The majority of air pollution is caused by the combustion of fossil fuels — either for generating power or for powering transport — which result in emissions of pollutants such as nitrogen oxides, carbon monoxide, sulphur dioxide, heavy metals, toxic organic micro-pollutants and volatile organic compounds (VOCs). Industrial and agricultural processes can also cause air pollution, as can domestic activities, such as heating homes.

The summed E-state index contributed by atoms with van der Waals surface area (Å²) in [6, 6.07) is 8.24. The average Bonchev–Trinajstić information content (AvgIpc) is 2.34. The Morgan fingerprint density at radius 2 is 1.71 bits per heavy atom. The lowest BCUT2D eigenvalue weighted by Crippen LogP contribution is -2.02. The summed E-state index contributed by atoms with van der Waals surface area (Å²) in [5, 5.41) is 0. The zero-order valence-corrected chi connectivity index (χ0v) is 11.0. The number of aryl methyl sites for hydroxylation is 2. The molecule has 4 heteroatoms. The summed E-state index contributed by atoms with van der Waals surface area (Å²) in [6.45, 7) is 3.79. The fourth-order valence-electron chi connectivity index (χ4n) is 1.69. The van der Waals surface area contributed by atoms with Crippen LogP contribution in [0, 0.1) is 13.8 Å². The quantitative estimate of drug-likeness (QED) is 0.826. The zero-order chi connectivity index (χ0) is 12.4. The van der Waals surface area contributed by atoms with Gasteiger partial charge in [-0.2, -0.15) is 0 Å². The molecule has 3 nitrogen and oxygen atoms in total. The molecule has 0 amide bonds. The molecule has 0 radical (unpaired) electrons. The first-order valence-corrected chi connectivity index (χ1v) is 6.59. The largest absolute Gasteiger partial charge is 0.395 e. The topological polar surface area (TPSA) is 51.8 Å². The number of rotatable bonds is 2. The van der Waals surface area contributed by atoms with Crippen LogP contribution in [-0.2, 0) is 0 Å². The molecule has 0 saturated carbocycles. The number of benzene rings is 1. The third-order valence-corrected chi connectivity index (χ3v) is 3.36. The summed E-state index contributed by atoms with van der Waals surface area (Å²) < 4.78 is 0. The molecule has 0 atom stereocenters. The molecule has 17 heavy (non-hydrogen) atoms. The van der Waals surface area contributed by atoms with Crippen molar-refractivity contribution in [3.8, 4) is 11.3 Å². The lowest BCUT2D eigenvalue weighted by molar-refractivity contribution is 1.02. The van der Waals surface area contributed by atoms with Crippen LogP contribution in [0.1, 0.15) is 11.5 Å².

Four pollutants recognised to cause the most damage to human health are particulate matter, nitrogen dioxide, sulphur dioxide and ozone. Evidence shows that air pollution is responsible for millions of premature deaths worldwide. The World Health Organization (WHO) reports that every year, exposure to air pollution is estimated to cause 7 million premature deaths and result in the loss of millions more healthy years of life. In 2016, 4.2 million people died prematurely from exposure to PM2.5 — a small particulate matter of 2.5 microns or less in diameter — which causes cardiovascular diseases, respiratory diseases and cancer. According to the WHO in 2019, more than 90% of the global population lived in areas where concentrations exceeded the 2005 WHO air quality guideline for long-term exposure to PM2.5. There is also increasing evidence that air pollution can be linked to other illnesses, including some types of diabetes, Alzheimer's disease and dementia.


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